Life Without Dairy

Many people come to me worried that they have to give up milk because of an intolerance to cow-dairy. But, where will I get my calcium from? My answer is: Don’t worry! There are many ways to ensure you will get enough calcium both from eating non-dairy sources of calcium and taking care to ensure that you hold on to the calcium your body already has.

Calcium myths:

Everyone needs to drink (cow’s) milk

Not true. The most common allergy is to milk and cow-dairy products. You can be intolerant to either the lactose (sugar) or any of the 25 different proteins in milk which is why lactose-free milk is not always the answer. Most of us actually develop lactose intolerance in early adolescence but don’t realize it and keep drinking milk even though we experience gas, bloating, constipation, diarrhea and any other number of symptoms. If you are intolerant to cow-dairy, your body is unable to digest the dairy and absorb the calcium. As well, you can lose calcium from your body because the undigested lactase will ferment in your intestines and create lactic acid. Calcium is then leached from your bones to counteract the acidity.

Dairy products will make my bones strong and help prevent osteoporosis

Low fat milk makes it more difficult to absorb the calcium that’s left because fat is necessary to transport and absorb calcium.
Cow-dairy tends to be highly acidic. When our bodies have too much acid and not enough alkalinity in the blood, the blood then leaches calcium from the bones to help off-set the acidity. Thus leading to brittle bones.

Did you know:

1 cup of milk= 315mg of calcium


1 cup of calcium fortified orange juice has just as much, as does 1 cup of rice milk

Other Calcium sources include:
almonds, sesame seeds, canned salmon, tofu, soybeans, baked beans, blackstrap molasses, nut butters, seaweed, and dark leafy greens.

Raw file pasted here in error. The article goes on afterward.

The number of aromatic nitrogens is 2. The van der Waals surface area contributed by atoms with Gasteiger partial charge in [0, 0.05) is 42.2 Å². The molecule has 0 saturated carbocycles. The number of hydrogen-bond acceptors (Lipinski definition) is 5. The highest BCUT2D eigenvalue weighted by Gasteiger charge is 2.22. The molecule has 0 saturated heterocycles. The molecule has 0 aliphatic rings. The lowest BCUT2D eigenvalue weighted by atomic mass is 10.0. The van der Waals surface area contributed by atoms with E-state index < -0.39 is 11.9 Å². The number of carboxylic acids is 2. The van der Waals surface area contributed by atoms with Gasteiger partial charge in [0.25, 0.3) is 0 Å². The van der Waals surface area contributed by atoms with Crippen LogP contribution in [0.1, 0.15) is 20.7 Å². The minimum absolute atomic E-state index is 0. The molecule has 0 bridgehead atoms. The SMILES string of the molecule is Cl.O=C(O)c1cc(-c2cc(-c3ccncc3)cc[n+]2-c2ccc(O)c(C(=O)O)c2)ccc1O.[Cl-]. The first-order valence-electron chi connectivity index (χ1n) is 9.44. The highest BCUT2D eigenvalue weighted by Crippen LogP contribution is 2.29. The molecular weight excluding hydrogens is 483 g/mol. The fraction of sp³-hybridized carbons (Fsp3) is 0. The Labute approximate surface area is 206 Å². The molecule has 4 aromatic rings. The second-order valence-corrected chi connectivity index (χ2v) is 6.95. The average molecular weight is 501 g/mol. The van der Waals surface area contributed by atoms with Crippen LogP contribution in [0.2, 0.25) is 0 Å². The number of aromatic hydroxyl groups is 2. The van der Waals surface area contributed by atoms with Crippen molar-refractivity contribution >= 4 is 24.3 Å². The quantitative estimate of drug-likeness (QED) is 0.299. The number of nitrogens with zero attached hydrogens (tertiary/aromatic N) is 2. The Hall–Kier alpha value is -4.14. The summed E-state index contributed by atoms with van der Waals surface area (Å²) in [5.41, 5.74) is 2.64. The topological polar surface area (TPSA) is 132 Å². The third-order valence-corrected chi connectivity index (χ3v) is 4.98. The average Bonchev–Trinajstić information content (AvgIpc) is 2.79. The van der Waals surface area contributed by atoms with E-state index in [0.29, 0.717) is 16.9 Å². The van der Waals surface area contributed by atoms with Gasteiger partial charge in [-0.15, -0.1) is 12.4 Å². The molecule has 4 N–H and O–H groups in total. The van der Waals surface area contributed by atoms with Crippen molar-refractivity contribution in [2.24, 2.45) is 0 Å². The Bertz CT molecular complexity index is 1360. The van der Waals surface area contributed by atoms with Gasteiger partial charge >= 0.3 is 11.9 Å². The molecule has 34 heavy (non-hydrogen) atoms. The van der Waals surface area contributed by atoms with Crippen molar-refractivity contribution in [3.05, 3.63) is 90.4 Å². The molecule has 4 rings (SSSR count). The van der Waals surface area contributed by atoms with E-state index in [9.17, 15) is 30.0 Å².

In addition to getting enough dairy from your diet, here are some ways you can help your body to hold on to the calcium it’s got:

  • Reduce intake of coffee, tea, soda, salt, and chocolate (caffeine intake causes calcium loss via urine)
  • Reduce or avoid refined sugar (reduces absorption rate of calcium in the intestines)
  • Reduce phosphorus intake:  Meats, grains and sodas are very high in phosphorus which binds with calcium. If too much phosphorus is in your blood it will pull calcium from your bones.
  • Consume calcium with vitamin D (eggs, liver, mushrooms, the sun!)

There are other good options to cow’s dairy such as soy milk, almond milk, coconut yogurt, coconut ice cream, rice milk, etc.
Some people may even be able to tolerate goats milk as the proteins are easier to digest.

You have lots of options!


About Hannah Pidgeon, RHN

Graduated from the Canadian School of Natural Nutrition in 2011. Consulting in Charlottetown, PEI. Mama to a beautiful baby girl.
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